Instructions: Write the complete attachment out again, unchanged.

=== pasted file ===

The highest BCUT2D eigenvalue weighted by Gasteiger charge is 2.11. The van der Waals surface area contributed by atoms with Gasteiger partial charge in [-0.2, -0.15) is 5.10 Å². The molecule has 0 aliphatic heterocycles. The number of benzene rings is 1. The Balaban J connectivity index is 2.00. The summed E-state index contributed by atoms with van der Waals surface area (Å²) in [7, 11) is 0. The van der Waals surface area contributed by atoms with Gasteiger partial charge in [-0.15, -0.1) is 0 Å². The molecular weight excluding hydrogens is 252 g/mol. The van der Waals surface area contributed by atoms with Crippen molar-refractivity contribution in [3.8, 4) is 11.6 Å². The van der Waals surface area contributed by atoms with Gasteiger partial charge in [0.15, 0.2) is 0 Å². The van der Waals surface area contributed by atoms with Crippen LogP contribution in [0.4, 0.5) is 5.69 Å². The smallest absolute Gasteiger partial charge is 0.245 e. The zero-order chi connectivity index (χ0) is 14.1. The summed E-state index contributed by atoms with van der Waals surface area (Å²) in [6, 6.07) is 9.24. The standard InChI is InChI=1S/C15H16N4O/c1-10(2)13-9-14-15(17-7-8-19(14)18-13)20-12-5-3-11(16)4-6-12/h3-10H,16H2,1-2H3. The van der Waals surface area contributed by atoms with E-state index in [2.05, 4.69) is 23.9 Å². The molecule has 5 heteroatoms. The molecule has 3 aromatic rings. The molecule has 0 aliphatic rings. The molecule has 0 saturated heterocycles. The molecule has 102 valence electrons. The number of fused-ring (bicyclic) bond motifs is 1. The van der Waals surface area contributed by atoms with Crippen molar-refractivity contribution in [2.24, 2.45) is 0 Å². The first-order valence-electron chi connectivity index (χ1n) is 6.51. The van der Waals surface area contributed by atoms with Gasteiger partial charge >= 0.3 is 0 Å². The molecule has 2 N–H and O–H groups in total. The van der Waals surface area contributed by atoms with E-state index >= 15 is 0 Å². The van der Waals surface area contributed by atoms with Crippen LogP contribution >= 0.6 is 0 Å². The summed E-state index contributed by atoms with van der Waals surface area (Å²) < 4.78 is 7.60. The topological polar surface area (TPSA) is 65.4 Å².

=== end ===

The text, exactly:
The highest BCUT2D eigenvalue weighted by Gasteiger charge is 2.11. The van der Waals surface area contributed by atoms with Gasteiger partial charge in [-0.2, -0.15) is 5.10 Å². The molecule has 0 aliphatic heterocycles. The number of benzene rings is 1. The Balaban J connectivity index is 2.00. The summed E-state index contributed by atoms with van der Waals surface area (Å²) in [7, 11) is 0. The van der Waals surface area contributed by atoms with Gasteiger partial charge in [-0.15, -0.1) is 0 Å². The molecular weight excluding hydrogens is 252 g/mol. The van der Waals surface area contributed by atoms with Crippen molar-refractivity contribution in [3.8, 4) is 11.6 Å². The van der Waals surface area contributed by atoms with Gasteiger partial charge in [0.15, 0.2) is 0 Å². The van der Waals surface area contributed by atoms with Crippen LogP contribution in [0.4, 0.5) is 5.69 Å². The smallest absolute Gasteiger partial charge is 0.245 e. The zero-order chi connectivity index (χ0) is 14.1. The summed E-state index contributed by atoms with van der Waals surface area (Å²) in [6, 6.07) is 9.24. The standard InChI is InChI=1S/C15H16N4O/c1-10(2)13-9-14-15(17-7-8-19(14)18-13)20-12-5-3-11(16)4-6-12/h3-10H,16H2,1-2H3. The van der Waals surface area contributed by atoms with E-state index in [2.05, 4.69) is 23.9 Å². The molecule has 5 heteroatoms. The molecule has 3 aromatic rings. The molecule has 0 aliphatic rings. The molecule has 0 saturated heterocycles. The molecule has 102 valence electrons. The number of fused-ring (bicyclic) bond motifs is 1. The van der Waals surface area contributed by atoms with Crippen molar-refractivity contribution in [2.24, 2.45) is 0 Å². The first-order valence-electron chi connectivity index (χ1n) is 6.51. The van der Waals surface area contributed by atoms with Gasteiger partial charge >= 0.3 is 0 Å². The molecule has 2 N–H and O–H groups in total. The van der Waals surface area contributed by atoms with E-state index >= 15 is 0 Å². The van der Waals surface area contributed by atoms with Crippen LogP contribution >= 0.6 is 0 Å². The summed E-state index contributed by atoms with van der Waals surface area (Å²) < 4.78 is 7.60. The topological polar surface area (TPSA) is 65.4 Å².